NPJ Regen Med
. 2022 Apr 25;7(1):25. doi: 10.1038/s41536-022-00222-x. https://pubmed.ncbi.nlm.nih.gov/35468920/
Customized bioreactor enables the production of 3D diaphragmatic constructs influencing matrix remodeling and fibroblast overgrowth
Edoardo Maghin # 1, Eugenia Carraro # 1 2, Daniele Boso 1 3, Arben Dedja 4, Mattia Giagante 1 3, Paola Caccin 2, Raluca Ana-Maria Barna 3, Silvia Bresolin 5, Alice Cani 5, Giulia Borile 6 7, Deborah Sandrin 6 7 8, Filippo Romanato 6 7 8, Francesca Cecchinato 9 10, Anna Urciuolo 8 9 10, Dorianna Sandonà 2, Paolo De Coppi 11 12, Piero G Pavan 13 14, Martina Piccoli 15Affiliations expand
Free PMC article
The production of skeletal muscle constructs useful for replacing large defects in vivo, such as in congenital diaphragmatic hernia (CDH), is still considered a challenge. The standard application of prosthetic material presents major limitations, such as hernia recurrences in a remarkable number of CDH patients. With this work, we developed a tissue engineering approach based on decellularized diaphragmatic muscle and human cells for the in vitro generation of diaphragmatic-like tissues as a proof-of-concept of a new option for the surgical treatment of large diaphragm defects. A customized bioreactor for diaphragmatic muscle was designed to control mechanical stimulation and promote radial stretching during the construct engineering. In vitro tests demonstrated that both ECM remodeling and fibroblast overgrowth were positively influenced by the bioreactor culture. Mechanically stimulated constructs also increased tissue maturation, with the formation of new oriented and aligned muscle fibers. Moreover, after in vivo orthotopic implantation in a surgical CDH mouse model, mechanically stimulated muscles maintained the presence of human cells within myofibers and hernia recurrence did not occur, suggesting the value of this approach for treating diaphragm defects.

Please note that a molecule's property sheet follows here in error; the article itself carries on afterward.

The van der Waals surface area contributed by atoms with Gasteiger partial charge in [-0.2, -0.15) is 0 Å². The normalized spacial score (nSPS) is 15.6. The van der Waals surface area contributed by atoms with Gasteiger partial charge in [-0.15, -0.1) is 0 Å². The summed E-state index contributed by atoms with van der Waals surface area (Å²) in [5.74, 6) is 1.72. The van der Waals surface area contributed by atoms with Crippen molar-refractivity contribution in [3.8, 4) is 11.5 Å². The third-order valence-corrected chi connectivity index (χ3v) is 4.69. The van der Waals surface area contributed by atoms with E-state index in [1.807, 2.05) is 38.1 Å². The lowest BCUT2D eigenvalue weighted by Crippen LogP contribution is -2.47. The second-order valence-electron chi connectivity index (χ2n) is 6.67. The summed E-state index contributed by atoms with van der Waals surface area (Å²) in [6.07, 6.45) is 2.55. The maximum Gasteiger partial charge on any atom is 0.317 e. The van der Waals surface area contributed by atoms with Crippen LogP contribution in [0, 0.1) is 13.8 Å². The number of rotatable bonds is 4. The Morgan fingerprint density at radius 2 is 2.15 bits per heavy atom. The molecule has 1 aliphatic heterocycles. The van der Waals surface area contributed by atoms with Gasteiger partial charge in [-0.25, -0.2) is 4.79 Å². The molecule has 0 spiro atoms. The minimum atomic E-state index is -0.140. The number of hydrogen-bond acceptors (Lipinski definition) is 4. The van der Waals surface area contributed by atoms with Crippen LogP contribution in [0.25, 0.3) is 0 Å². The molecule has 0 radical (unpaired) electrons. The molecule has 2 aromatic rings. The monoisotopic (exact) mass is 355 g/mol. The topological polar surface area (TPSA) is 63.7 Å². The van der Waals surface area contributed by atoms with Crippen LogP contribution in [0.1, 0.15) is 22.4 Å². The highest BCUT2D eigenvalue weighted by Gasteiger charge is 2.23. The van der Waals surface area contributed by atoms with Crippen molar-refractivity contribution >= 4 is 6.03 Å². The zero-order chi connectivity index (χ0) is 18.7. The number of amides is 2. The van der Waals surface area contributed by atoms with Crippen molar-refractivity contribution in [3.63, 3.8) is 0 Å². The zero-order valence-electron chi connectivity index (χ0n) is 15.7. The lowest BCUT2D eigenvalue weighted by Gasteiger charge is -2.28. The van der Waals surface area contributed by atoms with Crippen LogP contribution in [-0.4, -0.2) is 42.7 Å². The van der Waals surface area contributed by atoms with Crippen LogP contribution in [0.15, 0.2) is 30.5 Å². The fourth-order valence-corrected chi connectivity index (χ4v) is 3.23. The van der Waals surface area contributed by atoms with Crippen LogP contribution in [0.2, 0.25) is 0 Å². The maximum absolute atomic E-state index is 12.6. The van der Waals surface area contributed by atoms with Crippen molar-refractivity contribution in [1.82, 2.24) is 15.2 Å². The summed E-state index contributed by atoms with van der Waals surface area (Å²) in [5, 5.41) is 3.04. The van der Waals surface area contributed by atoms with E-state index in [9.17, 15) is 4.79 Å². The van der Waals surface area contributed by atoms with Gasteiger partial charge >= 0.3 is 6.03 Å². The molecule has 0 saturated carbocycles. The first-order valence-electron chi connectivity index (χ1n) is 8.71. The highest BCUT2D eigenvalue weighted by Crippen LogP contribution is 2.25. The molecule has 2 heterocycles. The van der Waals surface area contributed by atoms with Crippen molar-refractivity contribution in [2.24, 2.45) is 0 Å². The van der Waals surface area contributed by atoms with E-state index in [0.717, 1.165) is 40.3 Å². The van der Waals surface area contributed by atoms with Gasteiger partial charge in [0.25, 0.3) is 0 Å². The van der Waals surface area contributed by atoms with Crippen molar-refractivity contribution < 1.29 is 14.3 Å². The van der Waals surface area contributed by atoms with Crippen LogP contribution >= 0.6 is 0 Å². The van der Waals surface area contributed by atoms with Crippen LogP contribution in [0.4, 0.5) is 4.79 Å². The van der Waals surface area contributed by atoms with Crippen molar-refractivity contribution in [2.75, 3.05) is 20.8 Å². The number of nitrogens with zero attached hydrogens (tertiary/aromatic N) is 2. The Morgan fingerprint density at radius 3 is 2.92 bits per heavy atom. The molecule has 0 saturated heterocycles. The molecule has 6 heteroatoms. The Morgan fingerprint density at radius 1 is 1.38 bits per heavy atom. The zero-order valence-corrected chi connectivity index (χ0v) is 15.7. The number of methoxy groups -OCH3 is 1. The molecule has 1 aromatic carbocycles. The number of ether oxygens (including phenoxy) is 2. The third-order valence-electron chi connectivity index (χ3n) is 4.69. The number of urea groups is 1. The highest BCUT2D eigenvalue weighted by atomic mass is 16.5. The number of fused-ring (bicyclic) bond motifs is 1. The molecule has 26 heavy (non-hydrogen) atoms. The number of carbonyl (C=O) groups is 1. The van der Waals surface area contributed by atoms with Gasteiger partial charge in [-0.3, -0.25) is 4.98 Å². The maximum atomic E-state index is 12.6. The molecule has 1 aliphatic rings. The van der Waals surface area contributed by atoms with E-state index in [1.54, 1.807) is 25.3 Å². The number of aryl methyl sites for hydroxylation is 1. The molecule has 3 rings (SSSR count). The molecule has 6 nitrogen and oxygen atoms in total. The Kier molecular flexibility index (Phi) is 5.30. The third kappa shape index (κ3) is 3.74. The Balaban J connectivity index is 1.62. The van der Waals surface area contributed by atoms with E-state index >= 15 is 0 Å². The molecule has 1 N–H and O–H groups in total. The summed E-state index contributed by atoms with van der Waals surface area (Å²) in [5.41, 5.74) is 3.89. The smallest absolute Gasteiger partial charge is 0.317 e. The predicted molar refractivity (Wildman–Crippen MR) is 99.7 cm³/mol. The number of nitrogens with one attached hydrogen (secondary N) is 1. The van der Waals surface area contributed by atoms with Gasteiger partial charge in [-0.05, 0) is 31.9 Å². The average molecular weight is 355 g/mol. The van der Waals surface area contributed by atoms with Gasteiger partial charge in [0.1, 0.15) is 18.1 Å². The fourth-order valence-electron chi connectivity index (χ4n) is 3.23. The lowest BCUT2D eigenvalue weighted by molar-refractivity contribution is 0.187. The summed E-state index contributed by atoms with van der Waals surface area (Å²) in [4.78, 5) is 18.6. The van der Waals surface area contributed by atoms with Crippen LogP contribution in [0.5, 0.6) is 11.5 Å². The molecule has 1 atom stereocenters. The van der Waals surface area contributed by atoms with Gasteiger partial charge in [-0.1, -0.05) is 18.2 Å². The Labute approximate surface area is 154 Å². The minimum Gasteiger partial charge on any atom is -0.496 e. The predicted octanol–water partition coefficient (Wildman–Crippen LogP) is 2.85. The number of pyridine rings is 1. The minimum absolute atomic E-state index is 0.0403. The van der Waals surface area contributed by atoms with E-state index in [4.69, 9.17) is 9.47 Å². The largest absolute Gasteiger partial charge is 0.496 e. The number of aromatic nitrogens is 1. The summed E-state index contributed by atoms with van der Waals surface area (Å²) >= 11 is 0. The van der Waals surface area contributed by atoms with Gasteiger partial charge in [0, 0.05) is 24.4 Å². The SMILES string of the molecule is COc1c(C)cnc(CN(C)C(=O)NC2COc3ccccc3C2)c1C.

© 2022. The Author(s).